In the latter years of the series, Olivier became more and more malevolent and his inventions tended to be destined solely to drive the education establishment (and Mister Rectitude in particular) besides themselves with exasperation.

Although not entirely a mad scientist himself, Olivier certainly knows how to drive other people crazy. But, as if perhaps trying to give the teaching profession its due, Devos did allow the ever-frustrated Mr Rectitude to get the last word on many occasions.

Characters[edit]

Olivier Delabranche is a child prodigy and a brilliant inventor. His creations have included anti-gravity devices, fully-grown clones, time machines and even a faster-than-light spaceship. However, like most small boys, there is a mischievous side to his personality. A lot of his inventions are built in order to play jokes on other kids and grown-ups and he has, on occasion, turned the whole school into a testing ground. However, when it comes to other subjects, he is a complete dunce. This and his lack of attention in class results in a never-ending series of punishments, like lines to write and after-school detentions, which he tries to liven up by having fun with his latest gimmick, which, after a good laugh, is followed by yet more punishment.
Mister Arsène Rectitude is Olivier's primary school teacher. Like most of the adults, he does not fully appreciate his pupil's genius or the inventions he comes up with, especially when they are employed in upsetting his nerves, which they usually do. The result is Mister Rectitude dishing out one punishment and detention after another on the young prodigy, who employs more inventions in order to get back at him. Mister Rectitude often confers with his conscience over what is going on or the best way to deal with it.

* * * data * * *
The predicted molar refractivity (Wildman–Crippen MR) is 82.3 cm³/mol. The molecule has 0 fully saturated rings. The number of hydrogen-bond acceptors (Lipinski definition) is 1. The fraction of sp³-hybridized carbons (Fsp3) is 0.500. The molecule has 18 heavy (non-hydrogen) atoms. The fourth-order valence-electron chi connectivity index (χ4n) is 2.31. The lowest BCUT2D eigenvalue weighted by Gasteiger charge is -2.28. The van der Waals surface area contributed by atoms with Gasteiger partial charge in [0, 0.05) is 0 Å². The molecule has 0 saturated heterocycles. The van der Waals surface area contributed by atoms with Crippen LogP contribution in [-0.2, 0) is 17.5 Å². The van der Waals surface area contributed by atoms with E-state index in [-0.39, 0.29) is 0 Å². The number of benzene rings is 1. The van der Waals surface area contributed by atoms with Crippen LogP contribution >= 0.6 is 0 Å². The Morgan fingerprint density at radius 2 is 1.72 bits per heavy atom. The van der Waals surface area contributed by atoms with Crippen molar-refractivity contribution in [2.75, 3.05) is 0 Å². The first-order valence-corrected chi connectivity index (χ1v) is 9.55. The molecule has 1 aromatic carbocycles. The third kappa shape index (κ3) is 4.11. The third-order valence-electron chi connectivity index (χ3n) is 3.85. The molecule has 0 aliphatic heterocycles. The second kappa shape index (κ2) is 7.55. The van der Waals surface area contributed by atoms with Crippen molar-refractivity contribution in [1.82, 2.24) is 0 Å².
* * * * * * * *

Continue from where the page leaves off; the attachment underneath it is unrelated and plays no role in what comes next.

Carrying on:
Flafla is Olivier's best friend and sits next to him in class. He sometimes calls on his pal's ingenuity to help out with girls and bullies. Flafla's attitude to Olivier's inventions tends to vary. He enjoys the humour and confusion that results from their use, but at other times predicts nothing but disaster. His predictions have a tendency to turn out right with Flafla sharing in the resulting punishments. Flafla has an eye for the ladies and Olivier sometimes blackmails him into helping test his inventions or else he'll tell Flafla's concurrent girlfriends about each other.
Absalon Biscoton is the muscle-bound school bully. He prefers flexing his brawn rather than his brain. An aggressive so-and-so, he will beat up the other pupils on just a whim and the brain-box Olivier in particular. Many of Olivier's inventions are therefore aimed at him. He wears a pink shirt and colourful, stripped trousers. He is the son of the P.E. teacher (originally a policeman) from whom he quite likely gets his thickness in muscles and intelligence.